Ralph Waldo Emerson

(1803 - 1882 / Boston / United States)

Ralph Waldo Emerson Quotes

  • ''Manners require time, as nothing is more vulgar than haste.''
    Ralph Waldo Emerson (1803-1882), U.S. essayist, poet, philosopher. "Behavior," The Conduct of Life (1860).
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  • ''Our moods do not believe in each other.''
    Ralph Waldo Emerson (1803-1882), U.S. essayist, poet, philosopher. "Circles," Essays, First Series (1841, repr. 1847).
  • ''A mob is a society of bodies voluntarily bereaving themselves of reason, and traversing its work. The mob is man voluntarily descending to the nature of the beast.''
    Ralph Waldo Emerson (1803-1882), U.S. essayist, poet, philosopher. "Compensation," Essays, First Series (1841, repr. 1847).
  • ''I grieve that grief can teach me nothing, nor carry me one step into real nature.''
    Ralph Waldo Emerson (1803-1882), U.S. essayist, poet, philosopher. "Experience," Essays, Second Series (1844).
  • ''You shall not come nearer a man by getting into his house.''
    Ralph Waldo Emerson (1803-1882), U.S. essayist, poet, philosopher. "Friendship," Essays, First Series (1841, repr. 1847).
  • ''Our admiration of the antique is not admiration of the old, but of the natural.''
    Ralph Waldo Emerson (1803-1882), U.S. essayist, poet, philosopher. "History," Essays, First Series (1841, repr. 1847).
  • ''A sect or a party is an elegant incognito, devised to save a man from the vexation of thinking.''
    Ralph Waldo Emerson (1803-1882), U.S. essayist, poet, philosopher. Journal entry, June 20, 1831. Journals (1909-1914).
  • ''Why needs a man be rich? Why must he have horses, fine garments, handsome apartments, access to public houses, and places of amusement? Only for want of thought.''
    Ralph Waldo Emerson (1803-1882), U.S. essayist, poet, philosopher. Speech, January 25, 1841, before the Mechanics' Apprentices' Library Association, Boston, Massachusetts. "Man the Reformer," Nature, Addresses, and Lectures (1849).
  • ''Society gains nothing whilst a man, not himself renovated, attempts to renovate things around him; he has become tediously good in some particular but negligent or narrow in the rest; and hypocrisy and vanity are often the disgusting result.''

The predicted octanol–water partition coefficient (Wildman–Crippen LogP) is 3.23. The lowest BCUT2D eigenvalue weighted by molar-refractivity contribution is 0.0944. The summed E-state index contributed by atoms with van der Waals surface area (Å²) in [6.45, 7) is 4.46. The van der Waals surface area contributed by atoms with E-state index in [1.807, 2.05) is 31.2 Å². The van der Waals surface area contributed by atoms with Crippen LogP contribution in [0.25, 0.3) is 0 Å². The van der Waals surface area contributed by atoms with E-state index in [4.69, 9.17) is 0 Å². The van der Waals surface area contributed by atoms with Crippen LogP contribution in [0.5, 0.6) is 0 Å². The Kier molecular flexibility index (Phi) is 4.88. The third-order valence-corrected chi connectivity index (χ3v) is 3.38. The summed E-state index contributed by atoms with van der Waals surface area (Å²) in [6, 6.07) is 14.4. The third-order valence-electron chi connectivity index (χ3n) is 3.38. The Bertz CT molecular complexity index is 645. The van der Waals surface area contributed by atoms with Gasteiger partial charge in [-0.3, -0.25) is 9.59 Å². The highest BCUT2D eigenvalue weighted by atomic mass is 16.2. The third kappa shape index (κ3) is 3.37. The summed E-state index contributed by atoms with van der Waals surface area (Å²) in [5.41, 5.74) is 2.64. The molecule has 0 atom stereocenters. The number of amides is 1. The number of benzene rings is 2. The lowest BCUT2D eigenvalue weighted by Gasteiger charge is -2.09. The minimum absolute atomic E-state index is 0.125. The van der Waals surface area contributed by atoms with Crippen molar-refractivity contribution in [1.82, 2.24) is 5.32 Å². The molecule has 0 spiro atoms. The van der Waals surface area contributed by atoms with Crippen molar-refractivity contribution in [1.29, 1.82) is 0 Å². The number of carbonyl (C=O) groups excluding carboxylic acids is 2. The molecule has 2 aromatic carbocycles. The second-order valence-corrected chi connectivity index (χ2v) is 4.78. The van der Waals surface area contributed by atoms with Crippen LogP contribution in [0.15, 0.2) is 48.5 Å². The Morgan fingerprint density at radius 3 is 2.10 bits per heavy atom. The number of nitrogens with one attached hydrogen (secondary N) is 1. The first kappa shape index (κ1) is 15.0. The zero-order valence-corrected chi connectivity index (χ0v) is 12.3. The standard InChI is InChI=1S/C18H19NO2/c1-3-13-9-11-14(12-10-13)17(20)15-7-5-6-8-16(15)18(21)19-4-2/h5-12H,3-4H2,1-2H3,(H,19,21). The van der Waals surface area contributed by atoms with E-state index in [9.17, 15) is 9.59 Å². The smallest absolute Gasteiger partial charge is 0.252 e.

Ralph Waldo Emerson (1803-1882), U.S. essayist, poet, philosopher. Lecture, March 3, 1884, in Amory Hall, Boston, Massachusetts. "New England Reformers," Essays, Second Series (1844).
  • ''Here among the mountains the pinions of thought should be strong, and one should see the errors of men from a calmer height of love and wisdom.''
    Ralph Waldo Emerson (1803-1882), U.S. essayist, poet, philosopher. Journal entry, 1832. quoted in notes to "The Lord's Supper," Miscellanies (1883, repr. 1903). Written in the White Mountains of New Hampshire as Emerson contemplated leaving the ministry.

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Best Poem of Ralph Waldo Emerson

Song Of Nature

Mine are the night and morning,
The pits of air, the gulf of space,
The sportive sun, the gibbous moon,
The innumerable days.

I hid in the solar glory,
I am dumb in the pealing song,
I rest on the pitch of the torrent,
In slumber I am strong.

No numbers have counted my tallies,
No tribes my house can fill,
I sit by the shining Fount of Life,
And pour the deluge still;

And ever by delicate powers
Gathering along the centuries
From race on race the rarest flowers,
My wreath shall nothing miss.

And many a thousand summers
My ...

Read the full of Song Of Nature

Eros

The sense of the world is short, -
Long and various the report, -
To love and be beloved;
Men and gods have not outlearned it;
And, how oft soe'er they've turned it,
'Tis not to be improved.

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